Miss America gets a face lift


    By Kacey Earl

    The Miss America Organization made a few alterations to their annual pageant in hopes of raising their ratings with a new, upbeat image.

    The 2003 competition, which aired Sept. 21, not only crowned Miss Illinois as the new Miss America, but also experimented with techniques to attract and retain viewers.

    “I guess before I got there I didn”t think it would be such a big deal. But when I got there and listened to everything they were planning on changing, to be honest, I was a little disappointed about how concerned they were about ratings,” said Natalie Johnson, Miss Utah 2002, who just returned from the Atlantic City competition.

    One of the first alterations to the program is an extended swimsuit competition. This portion was intentionally placed to “bridge the hour” which locally occurred between 7-8 p.m. in hopes of keeping viewers from switching the channel at 8 p.m.

    Johnson said this portion of the competition is only worth 10 percent and did not deserve the extra emphasis it was given.

    The evening gown portion of the evening, which many consider boring, was cut to only about six minutes.

    Another major addition was the extended game show portion at the end of the evening, attempting to give the show a “TV Reality Series” appeal. This was the most controversial addition to the program.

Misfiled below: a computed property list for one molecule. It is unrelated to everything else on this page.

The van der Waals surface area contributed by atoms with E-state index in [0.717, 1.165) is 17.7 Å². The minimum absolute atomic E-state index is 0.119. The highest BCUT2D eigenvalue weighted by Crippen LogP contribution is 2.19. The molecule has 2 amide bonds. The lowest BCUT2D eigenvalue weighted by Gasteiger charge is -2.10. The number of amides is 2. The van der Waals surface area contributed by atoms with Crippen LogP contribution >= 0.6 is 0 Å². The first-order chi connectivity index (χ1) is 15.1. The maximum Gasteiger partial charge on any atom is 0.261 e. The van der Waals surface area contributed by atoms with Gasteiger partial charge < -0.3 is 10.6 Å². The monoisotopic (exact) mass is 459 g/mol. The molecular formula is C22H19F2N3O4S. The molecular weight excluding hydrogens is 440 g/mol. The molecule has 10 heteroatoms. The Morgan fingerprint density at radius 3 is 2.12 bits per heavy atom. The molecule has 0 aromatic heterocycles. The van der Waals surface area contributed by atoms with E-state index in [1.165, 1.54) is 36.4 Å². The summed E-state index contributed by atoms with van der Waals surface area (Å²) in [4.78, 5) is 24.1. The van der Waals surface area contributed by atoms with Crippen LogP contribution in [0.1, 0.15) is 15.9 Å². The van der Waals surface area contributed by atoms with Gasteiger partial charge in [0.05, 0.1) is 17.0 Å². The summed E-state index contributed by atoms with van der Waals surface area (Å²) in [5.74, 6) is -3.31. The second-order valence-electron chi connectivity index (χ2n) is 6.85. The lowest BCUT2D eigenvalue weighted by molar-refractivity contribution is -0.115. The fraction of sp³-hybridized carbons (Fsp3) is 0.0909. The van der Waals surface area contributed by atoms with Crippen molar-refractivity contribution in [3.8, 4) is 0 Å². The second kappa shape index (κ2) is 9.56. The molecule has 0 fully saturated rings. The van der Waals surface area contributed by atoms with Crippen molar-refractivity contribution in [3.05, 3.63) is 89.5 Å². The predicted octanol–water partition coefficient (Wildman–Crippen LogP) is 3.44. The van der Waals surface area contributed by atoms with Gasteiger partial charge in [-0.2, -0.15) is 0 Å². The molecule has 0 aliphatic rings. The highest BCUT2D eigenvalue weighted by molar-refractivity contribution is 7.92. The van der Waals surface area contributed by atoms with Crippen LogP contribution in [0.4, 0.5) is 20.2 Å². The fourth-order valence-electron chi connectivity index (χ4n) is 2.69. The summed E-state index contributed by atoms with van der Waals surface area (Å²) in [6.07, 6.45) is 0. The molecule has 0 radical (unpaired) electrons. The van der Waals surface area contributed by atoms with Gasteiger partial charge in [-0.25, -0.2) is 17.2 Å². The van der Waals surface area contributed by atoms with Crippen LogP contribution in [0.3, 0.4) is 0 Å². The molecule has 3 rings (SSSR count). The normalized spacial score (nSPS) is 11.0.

The top five contestants participated in a multiple-choice quiz show and were asked questions similar to those on game shows.

    “They have this quiz show, which was pretty much just laughable. I thought the questions were really easy and didn”t have anything to do with being Miss America,” said Johnson. “You”re not going to be asked by the media about the musical Hairspray and what city it was held in, and that was one of the questions asked!”

    After all of this effort, were they successful? Not according to a report by the Atlantic City Press. The show lost an estimated 1.6 million viewers this year, making this the lowest rated pageant ever. The audience was cut in half as compared to pageants held in the early 1990”s.

    But some in the organization still have hope. The competition drew more viewers than any other primetime Saturday night program, which some credit to the new program additions. Others blame the decrease in ratings to the new format.

    “Personally, I think they have thrown the baby out with the bathwater with the changes they have made,” said Leonard Horn, former CEO of the pageant. “I think this year”s show lacked emotion. It was dry and boring. I think it”s clear that they are now even losing the pageant”s most ardent fans.”

    Miss Utah had similar thoughts about the changes.

    “Here I am participating in this program because it”s about scholarship money and it emphasizes your ability to do service. Then I get to the national level and their main focus was to get more viewers.”

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